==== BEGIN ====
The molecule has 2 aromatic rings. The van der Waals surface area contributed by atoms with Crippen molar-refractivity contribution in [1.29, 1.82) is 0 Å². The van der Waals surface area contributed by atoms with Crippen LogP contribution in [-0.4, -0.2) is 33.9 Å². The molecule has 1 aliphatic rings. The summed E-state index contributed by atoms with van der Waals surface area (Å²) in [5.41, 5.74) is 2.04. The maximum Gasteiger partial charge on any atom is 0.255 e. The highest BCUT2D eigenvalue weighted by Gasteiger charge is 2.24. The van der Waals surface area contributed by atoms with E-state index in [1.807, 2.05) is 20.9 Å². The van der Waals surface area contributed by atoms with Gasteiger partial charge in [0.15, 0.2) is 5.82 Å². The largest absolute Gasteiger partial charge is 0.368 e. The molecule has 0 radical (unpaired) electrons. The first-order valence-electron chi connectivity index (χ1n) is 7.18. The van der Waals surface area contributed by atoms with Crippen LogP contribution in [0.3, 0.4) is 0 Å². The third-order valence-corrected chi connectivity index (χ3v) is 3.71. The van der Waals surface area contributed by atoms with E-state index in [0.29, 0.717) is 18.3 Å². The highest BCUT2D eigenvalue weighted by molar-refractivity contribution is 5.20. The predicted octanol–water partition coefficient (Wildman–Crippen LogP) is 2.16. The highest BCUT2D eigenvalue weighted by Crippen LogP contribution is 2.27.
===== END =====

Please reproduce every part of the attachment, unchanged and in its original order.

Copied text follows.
The molecule has 2 aromatic rings. The van der Waals surface area contributed by atoms with Crippen molar-refractivity contribution in [1.29, 1.82) is 0 Å². The van der Waals surface area contributed by atoms with Crippen LogP contribution in [-0.4, -0.2) is 33.9 Å². The molecule has 1 aliphatic rings. The summed E-state index contributed by atoms with van der Waals surface area (Å²) in [5.41, 5.74) is 2.04. The maximum Gasteiger partial charge on any atom is 0.255 e. The highest BCUT2D eigenvalue weighted by Gasteiger charge is 2.24. The van der Waals surface area contributed by atoms with E-state index in [1.807, 2.05) is 20.9 Å². The van der Waals surface area contributed by atoms with Gasteiger partial charge in [0.15, 0.2) is 5.82 Å². The largest absolute Gasteiger partial charge is 0.368 e. The molecule has 0 radical (unpaired) electrons. The first-order valence-electron chi connectivity index (χ1n) is 7.18. The van der Waals surface area contributed by atoms with Crippen LogP contribution in [0.3, 0.4) is 0 Å². The third-order valence-corrected chi connectivity index (χ3v) is 3.71. The van der Waals surface area contributed by atoms with E-state index in [0.29, 0.717) is 18.3 Å². The highest BCUT2D eigenvalue weighted by molar-refractivity contribution is 5.20. The predicted octanol–water partition coefficient (Wildman–Crippen LogP) is 2.16. The highest BCUT2D eigenvalue weighted by Crippen LogP contribution is 2.27.